When I was younger I remember hearing about a Star Trek V game coming out for the Nintendo Entertainment System. Even though it was inspired by the worst film in the series, I still eagerly awaited the new adventure with the Enterprise crew. It would never come, at least not for the NES, and not officially. It was cancelled for undisclosed reasons, even though a good bit of work had been done on it; rumor has it the developer realized it might have bit off more than they could chew. At the time I was sad, and almost felt betrayed—if gets written about in a magazine, it better actually come out. Honestly, everybody involved was probably better off without the game coming out at the time; after finally playing the ROM many years later, I realized it should have been beamed somewhere far off in deep space.
What I didn’t know at the time is that games often go unfinished and unreleased, even ones that are nearing completion or are based on popular properties. The Star Trek V game is far from the only one. Even ones that were released could look vastly different from their Japanese originals. The relatively obscure NES game Kid Klown in Night Mayor World was originally released in Japan as Mickey Mouse III: Dream Balloon. It’s part of a larger series referred to as Crazy Castlethat burned through an ever-shifting assortment of licensed characters, including Mickey Mouse, Roger Rabbit, Bugs Bunny, Garfield, Woody Woodpecker and the Ghostbusters. None of the Disney versions were ever released in America due to licensing issues.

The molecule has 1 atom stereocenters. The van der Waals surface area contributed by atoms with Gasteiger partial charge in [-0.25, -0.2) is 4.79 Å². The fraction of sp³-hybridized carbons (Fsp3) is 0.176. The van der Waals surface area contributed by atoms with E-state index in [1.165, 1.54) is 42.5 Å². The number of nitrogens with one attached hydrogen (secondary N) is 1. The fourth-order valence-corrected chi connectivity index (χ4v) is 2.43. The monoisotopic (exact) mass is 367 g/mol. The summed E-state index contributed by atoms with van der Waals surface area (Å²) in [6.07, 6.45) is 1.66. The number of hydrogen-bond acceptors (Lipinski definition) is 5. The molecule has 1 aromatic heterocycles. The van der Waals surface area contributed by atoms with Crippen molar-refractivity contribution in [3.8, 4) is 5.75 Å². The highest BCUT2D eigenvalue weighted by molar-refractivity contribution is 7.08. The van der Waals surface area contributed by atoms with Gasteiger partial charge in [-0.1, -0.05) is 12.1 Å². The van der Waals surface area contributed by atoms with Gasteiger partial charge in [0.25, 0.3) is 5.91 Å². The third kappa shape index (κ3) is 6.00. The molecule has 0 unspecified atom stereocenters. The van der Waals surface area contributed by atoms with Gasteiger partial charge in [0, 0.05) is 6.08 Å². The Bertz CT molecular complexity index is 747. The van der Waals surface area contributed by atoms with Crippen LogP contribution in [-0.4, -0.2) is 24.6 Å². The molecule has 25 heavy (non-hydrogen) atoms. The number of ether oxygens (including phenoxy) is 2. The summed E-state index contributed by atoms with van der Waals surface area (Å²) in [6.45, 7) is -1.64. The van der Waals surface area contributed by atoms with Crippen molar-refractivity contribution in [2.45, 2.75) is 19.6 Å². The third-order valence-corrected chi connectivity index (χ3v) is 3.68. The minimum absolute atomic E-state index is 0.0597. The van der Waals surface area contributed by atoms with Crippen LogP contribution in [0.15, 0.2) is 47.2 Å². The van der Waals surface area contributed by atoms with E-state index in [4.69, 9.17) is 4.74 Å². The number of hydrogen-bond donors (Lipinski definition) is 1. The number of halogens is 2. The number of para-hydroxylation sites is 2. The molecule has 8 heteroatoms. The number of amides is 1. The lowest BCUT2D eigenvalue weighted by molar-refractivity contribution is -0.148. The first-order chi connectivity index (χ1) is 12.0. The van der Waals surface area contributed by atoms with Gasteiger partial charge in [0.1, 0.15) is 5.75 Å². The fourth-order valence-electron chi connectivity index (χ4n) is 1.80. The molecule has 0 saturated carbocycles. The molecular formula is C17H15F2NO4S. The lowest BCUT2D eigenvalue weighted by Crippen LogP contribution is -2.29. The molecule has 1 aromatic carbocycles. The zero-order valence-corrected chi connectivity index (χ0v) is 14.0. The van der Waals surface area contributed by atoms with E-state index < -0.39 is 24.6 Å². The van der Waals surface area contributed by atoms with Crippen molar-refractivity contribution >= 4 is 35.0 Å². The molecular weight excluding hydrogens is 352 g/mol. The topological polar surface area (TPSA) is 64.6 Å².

Occasionally promotional campaigns would already be under way for games that wound up being cancelled. We’d see screenshots in magazines like GamePro or Nintendo Power, even read about release dates, for games that were cancelled after those magazines went to press. The internet eventually made it easy for players to emulate old consoles and share ROMs of games, and a number of unfinished and unreleased old games found their way out into the world. As ethically dubious as emulation can be, at least it lets us experience some games that otherwise would have remained unknown and unplayable forever. Here are some of the most notable games that were developed for the NES but never officially released for the system at the time.